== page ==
"Stamp Out BVD" Funding
DEFRA has announced a new £5.7 million fund for farmers to tackle BVD in England. BVD (Bovine Viral Diarrhoea) costs the UK cattle industry an estimated £60 million per year.
What is BVD?
The name Bovine Viral Diarrhoea is a misnomer as very few affected animals ever show signs of diarrhoea. BVD is a disease that affects both cattle fertility and their ability to fight disease.
Cows infected with BVD during very early pregnancy will experience delayed conception and embryonic death. Cows infected between roughly days 30-120 of pregnancy will transfer the BVD infection to the foetus and the calf will be carried to term but will be born persistently infected (PI). Cows infected later in pregnancy usually carry the calf to term even though it can be born with deformities.
Infection of any animal, pregnant or not, causes a 2 – 3 week drop in immunity which leads to concurrent infection before the animals become immune.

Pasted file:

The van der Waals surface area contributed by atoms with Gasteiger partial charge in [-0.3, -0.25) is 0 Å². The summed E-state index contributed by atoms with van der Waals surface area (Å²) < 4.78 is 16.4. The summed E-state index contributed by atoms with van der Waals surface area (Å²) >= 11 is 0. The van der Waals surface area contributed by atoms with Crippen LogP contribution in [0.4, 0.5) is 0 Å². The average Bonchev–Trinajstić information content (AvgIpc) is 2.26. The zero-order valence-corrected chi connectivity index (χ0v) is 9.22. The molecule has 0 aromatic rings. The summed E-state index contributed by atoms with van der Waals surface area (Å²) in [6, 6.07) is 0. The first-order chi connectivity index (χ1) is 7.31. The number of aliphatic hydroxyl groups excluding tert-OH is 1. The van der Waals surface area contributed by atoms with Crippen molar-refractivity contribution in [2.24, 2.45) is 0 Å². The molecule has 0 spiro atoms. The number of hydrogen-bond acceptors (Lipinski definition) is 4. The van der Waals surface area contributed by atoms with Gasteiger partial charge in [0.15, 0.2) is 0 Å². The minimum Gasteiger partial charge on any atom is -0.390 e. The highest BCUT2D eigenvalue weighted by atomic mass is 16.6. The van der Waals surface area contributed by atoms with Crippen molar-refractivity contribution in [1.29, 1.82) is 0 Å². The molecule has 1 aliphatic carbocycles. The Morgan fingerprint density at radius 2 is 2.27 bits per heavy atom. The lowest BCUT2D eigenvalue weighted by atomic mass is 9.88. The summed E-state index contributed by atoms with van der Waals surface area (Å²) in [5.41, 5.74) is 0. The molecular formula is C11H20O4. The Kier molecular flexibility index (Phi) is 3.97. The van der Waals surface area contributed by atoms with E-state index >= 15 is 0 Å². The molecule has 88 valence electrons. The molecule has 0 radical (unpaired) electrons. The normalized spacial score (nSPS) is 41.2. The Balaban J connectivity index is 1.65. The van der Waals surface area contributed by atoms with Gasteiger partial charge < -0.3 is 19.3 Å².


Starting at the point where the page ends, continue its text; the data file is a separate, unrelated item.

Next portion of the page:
Persistently Infected animals
Calves born to cows infected between ~30-120 days pregnancy will be persistently infected with BVD for their lifetime. These animals will have a supressed immune system and will shed the virus in large numbers. They have small growth rates and frequently become affected by pneumonia and other disease. PIs will infect neighbouring cattle by direct contact, secretions and fomites (e.g. shared needles).
“Stamp Out BVD”
BVD is widely considered the most economically significant disease in the European cattle industry due to its impact on cattle health, welfare and fertility. DEFRA has recently announced significant funding for tackling BVD in England.
The new scheme will allow farmers to apply for funding for a veterinary consultation to tackle BVD on farm. It will also fund laboratory testing to determine the BVD status of your herd. On a first come, first serve basis, farmers can also apply for funding to locate PIs within the herd. This is an incredible opportunity that will be available to us for the next 2 years and we urge all cattle keepers to take this up.
Cattle can be easily tested on your next whole herd TB test. Get in touch with us to find out more.